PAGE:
(c) The Unit should further be functionally and operationally independent and should be part of the Office of the Executive Director;

(d) The Executive Director should delegate authority to make all personnel and operational decisions concerning staff and consultants to the head of the Unit in line with the relevant General Assembly resolutions and in conformity with the Staff Regulations and Rules of the United Nations;

(e) The Unit should circulate its reports simultaneously to the Executive Director and to Member States, with management responses being provided subsequently, and the reports should be submitted to the Commission for its consideration;

(f) The Unit should establish an appropriate cycle for its reports, including the annual evaluation report, with a view to ensuring that its reports are available to all Member States well in advance of the session of the Commission held in the first part of each year; and

(g) The reports of the Unit have to be made public and accessible.

As per the General Assembly Report 2011 A/66/71 on Strengthening the Role of Evaluation, it is stated that while the existence of evaluation policies had beneficial effects on evaluation capacity and quality, despite progress in some areas, evaluation has yet to become a fully accepted management function.

As per the Report of the twentieth session of the Commision on Crime Prevention and Criminal Justice, 2010-2011 (E/2011/30 and E/CN.15/2011/21), ECOSOC requests:

(a) the Secretariat to promote a culture of evaluation throughout the organization, to mainstream the use of relevant monitoring and evaluation tools in programme planning and implementation and to provide adequate training, as appropriate and within available resources, to staff both at Headquarters and in Field Offices; and

(b) that all regional and thematic programmes include provisions for evaluation, including an evaluation budget, an evaluation report and evaluation skills capacity development, and that already existing programmes be supplemented with annexes containing such provisions.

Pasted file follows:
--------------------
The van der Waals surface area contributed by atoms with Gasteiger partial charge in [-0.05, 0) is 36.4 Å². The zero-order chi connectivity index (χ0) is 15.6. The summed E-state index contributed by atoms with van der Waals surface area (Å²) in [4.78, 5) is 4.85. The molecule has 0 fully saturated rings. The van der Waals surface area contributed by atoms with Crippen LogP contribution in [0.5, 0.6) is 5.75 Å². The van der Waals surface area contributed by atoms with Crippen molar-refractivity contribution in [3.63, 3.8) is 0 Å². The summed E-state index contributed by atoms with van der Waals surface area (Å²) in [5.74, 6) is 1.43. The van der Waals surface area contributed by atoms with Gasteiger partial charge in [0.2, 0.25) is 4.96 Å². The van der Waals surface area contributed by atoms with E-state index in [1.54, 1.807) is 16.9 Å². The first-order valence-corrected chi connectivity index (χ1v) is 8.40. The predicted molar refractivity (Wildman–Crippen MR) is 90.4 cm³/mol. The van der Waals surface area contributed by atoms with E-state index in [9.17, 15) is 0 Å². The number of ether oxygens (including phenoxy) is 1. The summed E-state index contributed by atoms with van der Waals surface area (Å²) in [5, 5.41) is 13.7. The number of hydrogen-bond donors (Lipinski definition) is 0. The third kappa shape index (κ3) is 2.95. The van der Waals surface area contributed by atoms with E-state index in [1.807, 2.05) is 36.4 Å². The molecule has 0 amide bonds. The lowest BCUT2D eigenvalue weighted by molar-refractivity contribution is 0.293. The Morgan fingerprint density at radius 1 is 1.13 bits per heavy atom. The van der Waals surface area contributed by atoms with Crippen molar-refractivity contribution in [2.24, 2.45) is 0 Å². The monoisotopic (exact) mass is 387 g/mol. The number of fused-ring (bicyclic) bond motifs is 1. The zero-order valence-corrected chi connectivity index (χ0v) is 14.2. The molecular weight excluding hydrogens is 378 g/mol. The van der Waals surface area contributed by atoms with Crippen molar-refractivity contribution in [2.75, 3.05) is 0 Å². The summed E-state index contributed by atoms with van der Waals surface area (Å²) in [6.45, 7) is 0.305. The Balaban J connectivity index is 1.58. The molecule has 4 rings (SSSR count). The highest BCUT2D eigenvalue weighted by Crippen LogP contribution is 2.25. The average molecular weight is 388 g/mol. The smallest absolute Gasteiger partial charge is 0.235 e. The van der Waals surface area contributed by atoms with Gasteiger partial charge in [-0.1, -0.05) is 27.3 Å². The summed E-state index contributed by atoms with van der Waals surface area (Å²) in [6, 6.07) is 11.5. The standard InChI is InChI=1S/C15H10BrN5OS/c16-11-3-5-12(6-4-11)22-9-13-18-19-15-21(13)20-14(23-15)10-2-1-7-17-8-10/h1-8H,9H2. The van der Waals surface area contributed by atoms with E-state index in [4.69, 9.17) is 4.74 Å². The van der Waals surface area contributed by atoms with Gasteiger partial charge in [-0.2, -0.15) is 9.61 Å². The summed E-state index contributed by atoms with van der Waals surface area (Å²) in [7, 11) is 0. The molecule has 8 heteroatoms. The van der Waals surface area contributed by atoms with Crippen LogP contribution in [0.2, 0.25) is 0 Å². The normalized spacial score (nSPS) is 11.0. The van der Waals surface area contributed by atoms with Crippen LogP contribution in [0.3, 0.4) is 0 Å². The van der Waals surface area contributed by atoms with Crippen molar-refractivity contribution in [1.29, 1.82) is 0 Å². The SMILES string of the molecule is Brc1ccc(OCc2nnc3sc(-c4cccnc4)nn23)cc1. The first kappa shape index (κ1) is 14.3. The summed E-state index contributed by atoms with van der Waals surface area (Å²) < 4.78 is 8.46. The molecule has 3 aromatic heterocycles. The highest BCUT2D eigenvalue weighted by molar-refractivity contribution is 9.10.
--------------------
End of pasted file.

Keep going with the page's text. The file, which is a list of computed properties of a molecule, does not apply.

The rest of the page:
As per the Report of the Joint Inspection Unit on the Review of Management and Administration at the United Nations Office on Drugs and Crime, 2010, (JIU/REP/2010/10), the evaluation function at UNODC is a priority area of consideration as it is of primary importance for UNODC to be able to measure and demonstrate the effectiveness and efficiency of its programme delivery and related programmes outcomes. In addition, IES has a role to play in many important areas such as accountability, learning mechanisms and enhanced project/programme designing within the Office

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The UNODC evaluation policy is both the guiding and the binding document for the organization in relation to UNODC evaluations. The policy has been endorsed at the highest level by Member States and the Executive Director of UNODC.

The commitment of UNODC extends to promoting a culture of evaluation throughout the organization as well as amongst partner organizations. In practice this means:

  • Providing clear procedures and guidance for evaluation processes, including clearly stated roles and responsibilities for all parties involved
  • Providing adequate and ongoing support to programme/project managers tasked with managing evaluations
  • Facilitating the engagement of a range of internal and external stakeholders in each evaluation process
  • Fostering ongoing learning about good evaluation practice
  • Ensuring that evaluation results are broadly shared to improve programming, strategy, operations and organizational learning

Specific practices to support organizational learning include evaluation briefings and debriefings, wide dissemination of all published evaluation reports, preparing and sharing evaluation briefs that highlight the results of in-depth evaluations, and having the lessons learned and recommendations from evaluation reports easily accessible as searchable databases on the evaluation portal.

The evaluation policy of UNODC is an important reference document for both staff and Member States. It sets out the principles and rules that guide the Organization's decisions and actions when planning, conducting, disseminating and using evaluations.

Evaluation is an institutional responsibility. It is the responsibility of senior management to promote a culture of evaluation and be champions of evaluation. It is the responsibility of all staff to follow the principles set out in the Organization's evaluation policy.

More information on the evaluation policy can be found here.